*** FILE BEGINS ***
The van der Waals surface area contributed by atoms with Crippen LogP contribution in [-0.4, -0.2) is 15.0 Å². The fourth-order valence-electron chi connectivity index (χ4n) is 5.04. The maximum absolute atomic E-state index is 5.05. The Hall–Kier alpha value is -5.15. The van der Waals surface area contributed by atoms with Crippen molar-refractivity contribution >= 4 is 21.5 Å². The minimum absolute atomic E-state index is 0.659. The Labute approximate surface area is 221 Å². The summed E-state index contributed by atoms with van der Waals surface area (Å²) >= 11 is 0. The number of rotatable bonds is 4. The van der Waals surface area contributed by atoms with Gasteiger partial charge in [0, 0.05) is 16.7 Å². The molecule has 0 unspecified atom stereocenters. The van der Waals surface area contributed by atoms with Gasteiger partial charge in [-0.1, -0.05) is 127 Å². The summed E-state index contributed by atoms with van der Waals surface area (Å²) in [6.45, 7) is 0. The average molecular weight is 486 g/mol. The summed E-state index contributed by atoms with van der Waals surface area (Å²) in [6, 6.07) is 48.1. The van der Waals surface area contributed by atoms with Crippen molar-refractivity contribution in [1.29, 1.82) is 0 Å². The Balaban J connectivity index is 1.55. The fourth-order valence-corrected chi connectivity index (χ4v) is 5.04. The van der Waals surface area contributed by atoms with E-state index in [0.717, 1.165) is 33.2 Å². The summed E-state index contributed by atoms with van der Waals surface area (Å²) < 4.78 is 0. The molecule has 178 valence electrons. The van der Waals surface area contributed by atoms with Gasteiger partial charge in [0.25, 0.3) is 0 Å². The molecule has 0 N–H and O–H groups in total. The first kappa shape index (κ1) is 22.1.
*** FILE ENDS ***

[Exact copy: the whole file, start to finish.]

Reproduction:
The van der Waals surface area contributed by atoms with Crippen LogP contribution in [-0.4, -0.2) is 15.0 Å². The fourth-order valence-electron chi connectivity index (χ4n) is 5.04. The maximum absolute atomic E-state index is 5.05. The Hall–Kier alpha value is -5.15. The van der Waals surface area contributed by atoms with Crippen molar-refractivity contribution >= 4 is 21.5 Å². The minimum absolute atomic E-state index is 0.659. The Labute approximate surface area is 221 Å². The summed E-state index contributed by atoms with van der Waals surface area (Å²) >= 11 is 0. The number of rotatable bonds is 4. The van der Waals surface area contributed by atoms with Gasteiger partial charge in [0, 0.05) is 16.7 Å². The molecule has 0 unspecified atom stereocenters. The van der Waals surface area contributed by atoms with Gasteiger partial charge in [-0.1, -0.05) is 127 Å². The summed E-state index contributed by atoms with van der Waals surface area (Å²) in [6.45, 7) is 0. The average molecular weight is 486 g/mol. The summed E-state index contributed by atoms with van der Waals surface area (Å²) in [6, 6.07) is 48.1. The van der Waals surface area contributed by atoms with Crippen molar-refractivity contribution in [1.29, 1.82) is 0 Å². The Balaban J connectivity index is 1.55. The fourth-order valence-corrected chi connectivity index (χ4v) is 5.04. The van der Waals surface area contributed by atoms with E-state index in [0.717, 1.165) is 33.2 Å². The summed E-state index contributed by atoms with van der Waals surface area (Å²) < 4.78 is 0. The molecule has 178 valence electrons. The van der Waals surface area contributed by atoms with Gasteiger partial charge in [0.25, 0.3) is 0 Å². The molecule has 0 N–H and O–H groups in total. The first kappa shape index (κ1) is 22.1.